The 2016 Alumni Awards Ceremony is just hours away, and for our last profile, we’d like to introduce you to this year’s Outstanding Faculty Award recipient. Dr. Kimberly Moffitt is an associate professor in the Department of American Studies and the Language, Literacy, and Culture Ph.D. Program here at UMBC, but as we’ll see below, those are just two of the many ways she’s contributed to both our campus and the city of Baltimore.
As a professor of American studies, Dr. Kimberly Moffitt’s academic interests encompass several aspects of the American experience, from representations of marginalized populations to Black hair and body politics, typically viewed through the lens of the media and popular culture. She also heads the University Faculty Senate, and has recently joined the faculty of Language, Literacy, and Culture Ph.D. program, which she says both helps her to stay engaged in the research process and to cultivate the next generation of academics. Her current projects include an exploration of the ways diverse children are portrayed in Disney media, as well as an edited volume on the TV series Scandal. Dr. Moffitt is also an active and vocal presence in local Baltimore media, frequently appearing on WYPR and WEAA-FM’s The Marc Steiner Show, and contributing op-eds to the Baltimore Sun. In addition, she is the founding parent and board member of the Baltimore Collegiate School for Boys Public Charter School.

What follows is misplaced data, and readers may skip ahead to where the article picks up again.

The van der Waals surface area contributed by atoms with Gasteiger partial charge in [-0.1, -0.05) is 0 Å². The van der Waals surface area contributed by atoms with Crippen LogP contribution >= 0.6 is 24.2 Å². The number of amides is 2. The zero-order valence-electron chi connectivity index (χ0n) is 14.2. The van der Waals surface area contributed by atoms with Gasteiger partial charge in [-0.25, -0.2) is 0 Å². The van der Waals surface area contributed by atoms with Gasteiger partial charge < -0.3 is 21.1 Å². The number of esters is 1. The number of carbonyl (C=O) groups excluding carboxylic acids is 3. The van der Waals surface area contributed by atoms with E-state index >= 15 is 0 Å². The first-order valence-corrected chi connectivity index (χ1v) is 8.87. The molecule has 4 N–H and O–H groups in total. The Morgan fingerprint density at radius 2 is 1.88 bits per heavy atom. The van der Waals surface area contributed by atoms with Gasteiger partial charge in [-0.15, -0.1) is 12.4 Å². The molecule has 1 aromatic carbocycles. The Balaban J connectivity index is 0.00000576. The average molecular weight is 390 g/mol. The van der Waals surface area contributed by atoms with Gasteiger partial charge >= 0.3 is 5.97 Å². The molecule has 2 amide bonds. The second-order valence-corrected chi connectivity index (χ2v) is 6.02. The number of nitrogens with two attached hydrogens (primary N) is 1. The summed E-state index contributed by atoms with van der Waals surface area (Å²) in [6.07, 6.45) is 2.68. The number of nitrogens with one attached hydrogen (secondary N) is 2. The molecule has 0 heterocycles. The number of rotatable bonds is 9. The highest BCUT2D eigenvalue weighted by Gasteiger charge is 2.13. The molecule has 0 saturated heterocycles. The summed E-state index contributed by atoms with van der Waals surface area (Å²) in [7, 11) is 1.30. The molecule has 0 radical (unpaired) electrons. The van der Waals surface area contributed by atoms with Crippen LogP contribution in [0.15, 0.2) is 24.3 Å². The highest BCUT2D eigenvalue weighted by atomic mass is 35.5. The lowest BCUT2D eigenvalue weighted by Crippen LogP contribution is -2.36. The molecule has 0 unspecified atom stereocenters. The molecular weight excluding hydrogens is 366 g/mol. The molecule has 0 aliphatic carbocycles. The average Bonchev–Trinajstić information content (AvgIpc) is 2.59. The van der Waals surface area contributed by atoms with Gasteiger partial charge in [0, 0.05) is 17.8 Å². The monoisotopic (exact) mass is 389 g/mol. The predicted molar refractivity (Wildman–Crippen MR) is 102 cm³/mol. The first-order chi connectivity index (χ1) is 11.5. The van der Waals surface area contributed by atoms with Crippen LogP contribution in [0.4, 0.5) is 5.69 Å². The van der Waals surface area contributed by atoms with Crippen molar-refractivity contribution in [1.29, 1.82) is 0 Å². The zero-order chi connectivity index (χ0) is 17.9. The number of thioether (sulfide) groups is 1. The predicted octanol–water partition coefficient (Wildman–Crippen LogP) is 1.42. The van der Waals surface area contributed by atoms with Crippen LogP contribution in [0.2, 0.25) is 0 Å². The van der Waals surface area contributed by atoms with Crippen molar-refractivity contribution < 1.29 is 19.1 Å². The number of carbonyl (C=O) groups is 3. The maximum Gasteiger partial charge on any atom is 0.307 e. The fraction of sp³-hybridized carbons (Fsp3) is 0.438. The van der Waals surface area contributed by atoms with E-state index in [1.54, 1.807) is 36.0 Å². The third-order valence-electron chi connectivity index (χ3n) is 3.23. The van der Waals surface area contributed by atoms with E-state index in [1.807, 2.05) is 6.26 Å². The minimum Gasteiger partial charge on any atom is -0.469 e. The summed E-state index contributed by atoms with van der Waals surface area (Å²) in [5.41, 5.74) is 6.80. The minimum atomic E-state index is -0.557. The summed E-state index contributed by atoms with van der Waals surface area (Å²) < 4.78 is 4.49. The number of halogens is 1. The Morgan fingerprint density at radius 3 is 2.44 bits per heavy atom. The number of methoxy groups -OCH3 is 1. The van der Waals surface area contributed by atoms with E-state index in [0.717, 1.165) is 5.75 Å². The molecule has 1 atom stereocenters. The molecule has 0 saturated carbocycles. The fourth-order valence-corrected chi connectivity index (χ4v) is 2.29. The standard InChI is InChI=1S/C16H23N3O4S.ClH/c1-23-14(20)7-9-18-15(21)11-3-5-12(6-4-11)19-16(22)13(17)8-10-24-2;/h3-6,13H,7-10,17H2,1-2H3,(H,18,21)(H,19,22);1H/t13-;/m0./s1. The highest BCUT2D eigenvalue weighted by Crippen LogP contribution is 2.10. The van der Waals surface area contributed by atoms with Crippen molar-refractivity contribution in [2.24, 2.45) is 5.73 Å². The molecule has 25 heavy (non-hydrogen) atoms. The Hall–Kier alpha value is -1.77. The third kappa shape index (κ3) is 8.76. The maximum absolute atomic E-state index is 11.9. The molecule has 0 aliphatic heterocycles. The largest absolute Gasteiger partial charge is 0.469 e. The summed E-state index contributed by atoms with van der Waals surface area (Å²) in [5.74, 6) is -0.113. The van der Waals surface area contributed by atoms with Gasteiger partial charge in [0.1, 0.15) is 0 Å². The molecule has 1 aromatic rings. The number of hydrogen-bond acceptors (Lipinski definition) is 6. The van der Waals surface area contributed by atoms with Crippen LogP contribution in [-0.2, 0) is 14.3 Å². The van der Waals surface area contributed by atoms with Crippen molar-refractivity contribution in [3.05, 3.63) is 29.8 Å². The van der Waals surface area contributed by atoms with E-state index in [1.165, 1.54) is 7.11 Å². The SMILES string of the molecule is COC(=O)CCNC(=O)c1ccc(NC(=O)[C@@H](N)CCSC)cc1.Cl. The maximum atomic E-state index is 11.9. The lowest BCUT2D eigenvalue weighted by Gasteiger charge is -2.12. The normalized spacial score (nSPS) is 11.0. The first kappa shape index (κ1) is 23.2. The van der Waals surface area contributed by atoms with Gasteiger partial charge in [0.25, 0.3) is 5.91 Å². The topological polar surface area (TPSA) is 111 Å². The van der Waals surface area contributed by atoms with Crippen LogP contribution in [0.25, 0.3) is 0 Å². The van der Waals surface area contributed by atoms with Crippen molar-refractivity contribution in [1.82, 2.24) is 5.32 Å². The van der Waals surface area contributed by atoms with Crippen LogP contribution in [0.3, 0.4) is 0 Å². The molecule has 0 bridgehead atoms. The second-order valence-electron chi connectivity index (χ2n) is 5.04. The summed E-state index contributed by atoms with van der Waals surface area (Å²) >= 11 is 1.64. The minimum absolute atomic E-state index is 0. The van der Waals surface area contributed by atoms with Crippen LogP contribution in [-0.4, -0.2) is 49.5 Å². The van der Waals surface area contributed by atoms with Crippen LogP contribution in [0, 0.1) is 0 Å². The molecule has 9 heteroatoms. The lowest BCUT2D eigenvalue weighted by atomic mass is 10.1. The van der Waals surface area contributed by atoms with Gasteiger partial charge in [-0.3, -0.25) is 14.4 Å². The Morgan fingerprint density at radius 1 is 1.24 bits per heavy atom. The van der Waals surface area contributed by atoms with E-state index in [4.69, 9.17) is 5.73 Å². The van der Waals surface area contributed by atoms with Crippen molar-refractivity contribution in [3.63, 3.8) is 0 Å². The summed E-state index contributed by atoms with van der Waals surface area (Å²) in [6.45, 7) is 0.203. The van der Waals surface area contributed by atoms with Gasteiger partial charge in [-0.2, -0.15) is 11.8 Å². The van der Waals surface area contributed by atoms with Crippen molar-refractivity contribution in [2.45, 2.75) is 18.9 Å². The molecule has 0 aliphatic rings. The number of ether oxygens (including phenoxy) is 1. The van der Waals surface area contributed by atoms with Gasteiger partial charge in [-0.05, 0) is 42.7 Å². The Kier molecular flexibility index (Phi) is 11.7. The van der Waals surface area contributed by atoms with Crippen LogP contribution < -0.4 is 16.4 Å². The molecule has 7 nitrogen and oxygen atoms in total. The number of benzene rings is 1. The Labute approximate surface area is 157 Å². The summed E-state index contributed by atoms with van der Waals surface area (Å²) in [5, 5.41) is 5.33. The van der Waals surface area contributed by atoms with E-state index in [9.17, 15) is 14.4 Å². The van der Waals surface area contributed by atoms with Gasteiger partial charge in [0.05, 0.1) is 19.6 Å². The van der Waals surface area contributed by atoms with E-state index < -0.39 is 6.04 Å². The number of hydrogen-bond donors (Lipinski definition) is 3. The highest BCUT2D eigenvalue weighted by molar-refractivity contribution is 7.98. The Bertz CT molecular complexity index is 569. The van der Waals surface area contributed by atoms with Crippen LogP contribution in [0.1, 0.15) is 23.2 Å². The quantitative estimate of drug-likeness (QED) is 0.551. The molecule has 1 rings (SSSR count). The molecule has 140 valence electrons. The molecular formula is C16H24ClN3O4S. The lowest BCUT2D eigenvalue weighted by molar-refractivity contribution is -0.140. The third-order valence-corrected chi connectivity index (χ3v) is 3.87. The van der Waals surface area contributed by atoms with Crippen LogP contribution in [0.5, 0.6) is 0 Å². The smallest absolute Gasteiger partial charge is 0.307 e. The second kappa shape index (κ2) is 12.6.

When asked what she admires about her students, Dr. Moffitt can sum it up in one word: “GRIT!” She appreciates the chance to work with strongly gifted students who work to balance academics with their other responsibilities, but who also “recognize the need for support along the way.” She fondly remembers the last day of her first Seminar on Black Hair and Body Politics in the fall of 2010, when students decided to stick around her office after dropping off their final papers. They discussed current events, class topics, plans for the holidays. “I felt like the mother hen for the first time in my academic career,” she says, “surrounded by 20+ students…not yet wanting to leave the ‘nest’ of the classroom and our shared experience, and me not ready to let them fly free, relinquishing that special moment.”